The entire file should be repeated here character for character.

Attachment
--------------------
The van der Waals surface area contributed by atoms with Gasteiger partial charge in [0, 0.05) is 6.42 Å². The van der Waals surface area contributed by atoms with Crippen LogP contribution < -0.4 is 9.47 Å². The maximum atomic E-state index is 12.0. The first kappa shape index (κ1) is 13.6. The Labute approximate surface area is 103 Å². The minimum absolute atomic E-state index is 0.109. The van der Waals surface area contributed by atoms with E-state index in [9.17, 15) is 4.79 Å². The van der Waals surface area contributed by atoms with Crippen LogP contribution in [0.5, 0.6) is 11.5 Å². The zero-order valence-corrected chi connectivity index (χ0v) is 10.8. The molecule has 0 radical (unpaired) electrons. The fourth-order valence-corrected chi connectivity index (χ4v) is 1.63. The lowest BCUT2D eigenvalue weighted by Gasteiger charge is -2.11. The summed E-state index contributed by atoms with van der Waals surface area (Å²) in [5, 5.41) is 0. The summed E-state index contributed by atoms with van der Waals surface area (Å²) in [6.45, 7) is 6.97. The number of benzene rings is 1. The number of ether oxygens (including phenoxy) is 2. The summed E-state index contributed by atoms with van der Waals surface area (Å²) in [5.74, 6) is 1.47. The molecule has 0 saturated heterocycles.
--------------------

The van der Waals surface area contributed by atoms with Gasteiger partial charge in [0, 0.05) is 6.42 Å². The van der Waals surface area contributed by atoms with Crippen LogP contribution < -0.4 is 9.47 Å². The maximum atomic E-state index is 12.0. The first kappa shape index (κ1) is 13.6. The Labute approximate surface area is 103 Å². The minimum absolute atomic E-state index is 0.109. The van der Waals surface area contributed by atoms with E-state index in [9.17, 15) is 4.79 Å². The van der Waals surface area contributed by atoms with Crippen LogP contribution in [0.5, 0.6) is 11.5 Å². The zero-order valence-corrected chi connectivity index (χ0v) is 10.8. The molecule has 0 radical (unpaired) electrons. The fourth-order valence-corrected chi connectivity index (χ4v) is 1.63. The lowest BCUT2D eigenvalue weighted by Gasteiger charge is -2.11. The summed E-state index contributed by atoms with van der Waals surface area (Å²) in [5, 5.41) is 0. The summed E-state index contributed by atoms with van der Waals surface area (Å²) in [6.45, 7) is 6.97. The number of benzene rings is 1. The number of ether oxygens (including phenoxy) is 2. The summed E-state index contributed by atoms with van der Waals surface area (Å²) in [5.74, 6) is 1.47. The molecule has 0 saturated heterocycles.